Ursula Kroeber Le Guin (born October 21, 1929), is an American author.
While she has written novels, poetry, childen's books, and essays, she is best known for her science fiction and fantasy, which she has written in the form of novels and short stories. Le Guin has lived in Portland, Oregon since 1958. The daughter of the anthropologist Alfred L. Kroeber and the writer Theodora Kroeber, Le Guin is noted for her exploration of Taoist, anarchist, feminist, psychological, and sociological themes and for her exemplary style.
First published in the 1960s, she is now regarded as one of the best science fiction authors. She has received several Hugo and Nebula awards, and was awarded the Gandalf Grand Master award in 1979 and the Science Fiction and Fantasy Writers of America Grand Master Award in 2003.
Her interests in literature manifested themselves early. At the age of 11, she submitted her first story to Astounding Science Fiction (it was not accepted.) She attended Harvard University's Radcliffe College, then Columbia University, graduating with an M.A. She later studied in France, where she met her husband, Charles Le Guin. Her earliest writings (little of which were published at the time, but some of which resurfaced in altered form years later in Orsinian Tales and Malafrena), were nonfantastic stories of imaginary countries. Searching for a publishable way to express her interests, she re-awakened her interest in science fiction, beginning to publish regularly in the early 1960s. She became notable with the publication of her 1969 novel The Left Hand Of Darkness, which won the Hugo and Nebula awards.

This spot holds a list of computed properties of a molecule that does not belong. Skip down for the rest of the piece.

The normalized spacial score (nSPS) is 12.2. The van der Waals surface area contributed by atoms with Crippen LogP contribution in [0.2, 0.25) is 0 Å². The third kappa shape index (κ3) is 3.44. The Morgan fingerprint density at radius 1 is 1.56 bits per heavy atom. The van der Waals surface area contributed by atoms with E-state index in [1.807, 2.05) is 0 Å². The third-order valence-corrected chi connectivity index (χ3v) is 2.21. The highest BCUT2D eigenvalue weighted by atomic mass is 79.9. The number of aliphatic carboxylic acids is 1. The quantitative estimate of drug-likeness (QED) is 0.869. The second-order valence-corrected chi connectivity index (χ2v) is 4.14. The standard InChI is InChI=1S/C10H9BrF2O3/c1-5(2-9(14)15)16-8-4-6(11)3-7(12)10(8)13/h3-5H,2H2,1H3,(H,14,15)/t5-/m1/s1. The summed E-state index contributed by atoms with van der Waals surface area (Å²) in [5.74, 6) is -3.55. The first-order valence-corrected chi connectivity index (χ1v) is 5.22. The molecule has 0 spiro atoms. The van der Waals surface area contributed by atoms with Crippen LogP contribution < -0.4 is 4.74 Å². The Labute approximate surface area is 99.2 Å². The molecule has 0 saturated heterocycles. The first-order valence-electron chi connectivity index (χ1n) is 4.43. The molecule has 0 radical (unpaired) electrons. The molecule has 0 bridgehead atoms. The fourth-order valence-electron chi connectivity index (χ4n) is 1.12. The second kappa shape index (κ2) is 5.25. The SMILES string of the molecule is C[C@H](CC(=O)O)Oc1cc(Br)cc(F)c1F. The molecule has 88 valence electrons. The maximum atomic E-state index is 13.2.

Much of Le Guin's science fiction work is distinguished from other examples of the genre by its strong emphasis on the social sciences, including sociology and anthropology. Her works often make use of unusual alien cultures to convey a message about our own culture; one example is the exploration of sexual identity via the gender-shifting natives of The Left Hand of Darkness.
Le Guin is known for her ability to create believable worlds populated by deeply human characters (regardless of whether they are technically 'human'). Her fantasy works (such as the Earthsea books) are much more focused on the human condition than are works by authors such as J. R. R. Tolkien. However, away from the everyday level, they share with Tolkien � and, by definition, with most epic high fantasy � the illiberal notion that only the "true king" can save the world's broader problems. Le Guin has also written fiction set much closer to home; many of her short stories are set in our world in the present or the near future